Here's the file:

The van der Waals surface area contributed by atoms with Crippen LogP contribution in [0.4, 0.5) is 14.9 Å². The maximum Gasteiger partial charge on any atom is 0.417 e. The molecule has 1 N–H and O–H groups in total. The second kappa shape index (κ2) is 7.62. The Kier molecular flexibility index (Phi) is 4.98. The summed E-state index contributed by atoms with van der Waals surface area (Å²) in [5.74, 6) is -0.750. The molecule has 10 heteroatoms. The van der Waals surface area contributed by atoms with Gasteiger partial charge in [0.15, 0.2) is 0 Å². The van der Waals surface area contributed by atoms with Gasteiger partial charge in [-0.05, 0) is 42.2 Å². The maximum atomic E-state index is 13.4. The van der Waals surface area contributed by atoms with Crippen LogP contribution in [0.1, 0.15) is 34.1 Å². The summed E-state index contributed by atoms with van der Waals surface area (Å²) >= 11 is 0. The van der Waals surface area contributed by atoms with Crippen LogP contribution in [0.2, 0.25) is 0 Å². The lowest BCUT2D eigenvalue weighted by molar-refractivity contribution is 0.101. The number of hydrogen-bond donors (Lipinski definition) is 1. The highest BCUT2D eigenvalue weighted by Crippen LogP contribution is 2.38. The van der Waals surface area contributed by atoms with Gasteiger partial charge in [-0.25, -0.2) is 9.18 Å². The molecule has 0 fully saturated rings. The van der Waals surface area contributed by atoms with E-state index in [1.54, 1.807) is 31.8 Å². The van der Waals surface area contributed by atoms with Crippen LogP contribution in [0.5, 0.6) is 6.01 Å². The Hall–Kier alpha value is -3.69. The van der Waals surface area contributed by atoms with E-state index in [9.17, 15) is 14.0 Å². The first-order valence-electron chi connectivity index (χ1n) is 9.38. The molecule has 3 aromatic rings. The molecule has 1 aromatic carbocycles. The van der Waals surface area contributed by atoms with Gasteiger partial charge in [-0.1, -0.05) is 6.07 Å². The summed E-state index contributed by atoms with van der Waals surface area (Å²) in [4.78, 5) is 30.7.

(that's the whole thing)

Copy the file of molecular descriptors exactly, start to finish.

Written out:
The van der Waals surface area contributed by atoms with Crippen LogP contribution in [0.4, 0.5) is 14.9 Å². The maximum Gasteiger partial charge on any atom is 0.417 e. The molecule has 1 N–H and O–H groups in total. The second kappa shape index (κ2) is 7.62. The Kier molecular flexibility index (Phi) is 4.98. The summed E-state index contributed by atoms with van der Waals surface area (Å²) in [5.74, 6) is -0.750. The molecule has 10 heteroatoms. The van der Waals surface area contributed by atoms with Gasteiger partial charge in [0.15, 0.2) is 0 Å². The van der Waals surface area contributed by atoms with Gasteiger partial charge in [-0.05, 0) is 42.2 Å². The maximum atomic E-state index is 13.4. The van der Waals surface area contributed by atoms with Crippen LogP contribution in [0.1, 0.15) is 34.1 Å². The summed E-state index contributed by atoms with van der Waals surface area (Å²) >= 11 is 0. The van der Waals surface area contributed by atoms with Crippen LogP contribution in [0.2, 0.25) is 0 Å². The lowest BCUT2D eigenvalue weighted by molar-refractivity contribution is 0.101. The number of hydrogen-bond donors (Lipinski definition) is 1. The highest BCUT2D eigenvalue weighted by Crippen LogP contribution is 2.38. The van der Waals surface area contributed by atoms with Gasteiger partial charge in [-0.25, -0.2) is 9.18 Å². The molecule has 0 fully saturated rings. The van der Waals surface area contributed by atoms with E-state index in [1.54, 1.807) is 31.8 Å². The van der Waals surface area contributed by atoms with Crippen LogP contribution in [0.5, 0.6) is 6.01 Å². The Hall–Kier alpha value is -3.69. The van der Waals surface area contributed by atoms with E-state index in [9.17, 15) is 14.0 Å². The first-order valence-electron chi connectivity index (χ1n) is 9.38. The molecule has 3 aromatic rings. The molecule has 1 aromatic carbocycles. The van der Waals surface area contributed by atoms with Gasteiger partial charge in [-0.1, -0.05) is 6.07 Å². The summed E-state index contributed by atoms with van der Waals surface area (Å²) in [4.78, 5) is 30.7.